The Semgallians were totally practical in their attitude. They alternated between paganism and Christianity, depending upon political requirements. When the Lithuanians threatened them, they were Christians asking for crusader help; when the crusaders threatened their independence, they became pagan again and called on the Lithuanians.13 The Kurs attempted a similar policy, but had a less favorable geographic position: consequently their revolts were not successful.14
The example par excellance is the Lithuanian. The Lithuanians, dominant military power for centuries, remained strongly pagan to emphasize their independence form Germans, Russians, and Poles. On those occasions when Christianity was adopted nominally, it was for political motives. King Mindaugas became a Christian in the mid-thirteenth century when he was convinced that he could increase his personal authority over the tribes.15 And he gave the Teutonic knights permission to conquer those tribes which had refused to render themselves subject to him.16 When the pagan tribes defeated the Teutonic knights and threatened to overthrow him, he quickly reverted to paganism and sought to lead the attack against the national enemy.17 At the end of the thirteenth century, the citizens of Riga rebelled against the Teutonic knights and sought the Lithuanians as allies. Because it would have been impossible for them to ally themselves with pagans and still hope for favorable intervention from the Pope, they asked the Lithuanians to convert to Christianity. The Lithuanians agreed to do so.18 Everyone knew it was a sham, but it illustrated the political role of conversion.
Even among the crusaders, religion and politics were more closely intertwined than we often realize. Early in the crusade Bishop Albert I used the Virgin Mary as a symbol for raising funds and recruiting volunteers. As the crusaders landed in Riga, they would be led to St. Mary's for Mass, at which time they would give money and volunteer to serve in the episcopal army. The Swordbrothers sought a share of these monies and volunteers by enticing the new arrivals to St. Georges. The conflict was settled only temporarily by the intervention of a papal legate.19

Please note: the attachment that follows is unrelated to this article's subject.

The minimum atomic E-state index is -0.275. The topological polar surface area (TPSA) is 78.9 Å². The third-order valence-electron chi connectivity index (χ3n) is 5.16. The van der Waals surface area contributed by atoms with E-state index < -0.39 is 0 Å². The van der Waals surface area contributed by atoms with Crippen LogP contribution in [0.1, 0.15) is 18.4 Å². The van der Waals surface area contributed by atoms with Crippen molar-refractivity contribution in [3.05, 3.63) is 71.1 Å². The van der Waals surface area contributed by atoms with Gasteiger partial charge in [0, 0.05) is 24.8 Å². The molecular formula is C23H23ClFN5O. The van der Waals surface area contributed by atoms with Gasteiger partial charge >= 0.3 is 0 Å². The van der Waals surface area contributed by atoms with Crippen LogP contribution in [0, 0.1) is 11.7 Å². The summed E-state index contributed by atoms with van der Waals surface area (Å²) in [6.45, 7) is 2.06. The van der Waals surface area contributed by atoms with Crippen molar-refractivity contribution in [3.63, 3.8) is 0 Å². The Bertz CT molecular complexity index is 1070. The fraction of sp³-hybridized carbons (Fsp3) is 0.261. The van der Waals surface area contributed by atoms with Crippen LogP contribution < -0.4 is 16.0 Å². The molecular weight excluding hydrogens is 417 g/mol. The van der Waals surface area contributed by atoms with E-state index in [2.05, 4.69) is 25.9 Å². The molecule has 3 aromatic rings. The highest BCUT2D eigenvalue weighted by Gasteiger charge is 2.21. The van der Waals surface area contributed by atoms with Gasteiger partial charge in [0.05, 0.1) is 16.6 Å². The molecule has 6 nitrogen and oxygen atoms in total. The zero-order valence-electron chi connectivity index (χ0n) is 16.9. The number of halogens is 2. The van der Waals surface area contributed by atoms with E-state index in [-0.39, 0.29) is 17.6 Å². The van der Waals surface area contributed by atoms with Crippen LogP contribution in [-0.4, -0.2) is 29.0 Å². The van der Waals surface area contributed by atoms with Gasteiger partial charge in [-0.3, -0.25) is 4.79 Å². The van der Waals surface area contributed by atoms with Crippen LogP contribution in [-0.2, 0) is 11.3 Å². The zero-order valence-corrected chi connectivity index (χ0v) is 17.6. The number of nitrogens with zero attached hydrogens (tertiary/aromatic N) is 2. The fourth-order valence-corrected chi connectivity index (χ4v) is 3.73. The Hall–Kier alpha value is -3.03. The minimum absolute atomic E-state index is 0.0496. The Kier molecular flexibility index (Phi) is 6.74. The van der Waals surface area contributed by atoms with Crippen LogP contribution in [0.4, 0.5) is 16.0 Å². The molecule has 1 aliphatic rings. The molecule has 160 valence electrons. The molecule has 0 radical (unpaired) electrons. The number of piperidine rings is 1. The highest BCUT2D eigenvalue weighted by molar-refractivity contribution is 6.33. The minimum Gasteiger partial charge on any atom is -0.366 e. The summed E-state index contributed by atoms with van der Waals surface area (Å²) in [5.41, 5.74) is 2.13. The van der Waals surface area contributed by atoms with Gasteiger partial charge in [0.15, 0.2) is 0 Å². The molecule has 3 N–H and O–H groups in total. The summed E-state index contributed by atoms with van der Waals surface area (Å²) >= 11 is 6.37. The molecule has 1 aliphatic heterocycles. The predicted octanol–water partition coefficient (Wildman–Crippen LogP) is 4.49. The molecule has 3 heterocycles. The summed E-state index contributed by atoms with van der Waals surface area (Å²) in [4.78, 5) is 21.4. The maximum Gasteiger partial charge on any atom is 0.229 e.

This use of religion as a symbol of commitment to a master or ally stands in contrast to the uses of religion in the modern world. In the medieval Baltic the question was physical survival; in the modern world religion is more often used for cultural survival. Religion is a rallying point for minorities who wish to assert their differentness from dominant groups whose leaders no longer feel the need to guarantee political submission by that particular test. Today's leaders prefer adherence to political and social ideals, and only when they feel those inadequate do they attempt to force minorities into religious uniformity.
In light of this evidence, we should look again at the cultural and political role of religion. Every group which adopts a new religion or retains an old one does so for diverse motives, but often the most important is to express itself. If threatened by other cultures or political systems, a group adopts a contrasting religion whenever possible, or adopts one imposed upon them when not. It is more than coincidence that minorities everywhere in the world have survived because of adherence to a religion. The Baltic peoples are no exception. And, because tribal survival was threatened during the medieval period, the political efforts of those peoples were reflected in their attitudes toward religion.
1 Some of these ideas I owe to Archibald Ross Lewis of the University of Massachusetts, who was the director of my dissertation at the University of Texas several years ago. More I owe to a recent conversation with a Baltic intellectual of wide repute who held an idealized view of Christianity because of its clear superiority over the pagan religion.
2 Natives were required to pay taxes, give military service, and accept advocates who would collect taxes, lead the militia, and supervise justice. No longer could they decide matters such as war and peace, or regulate religion and social customs themselves.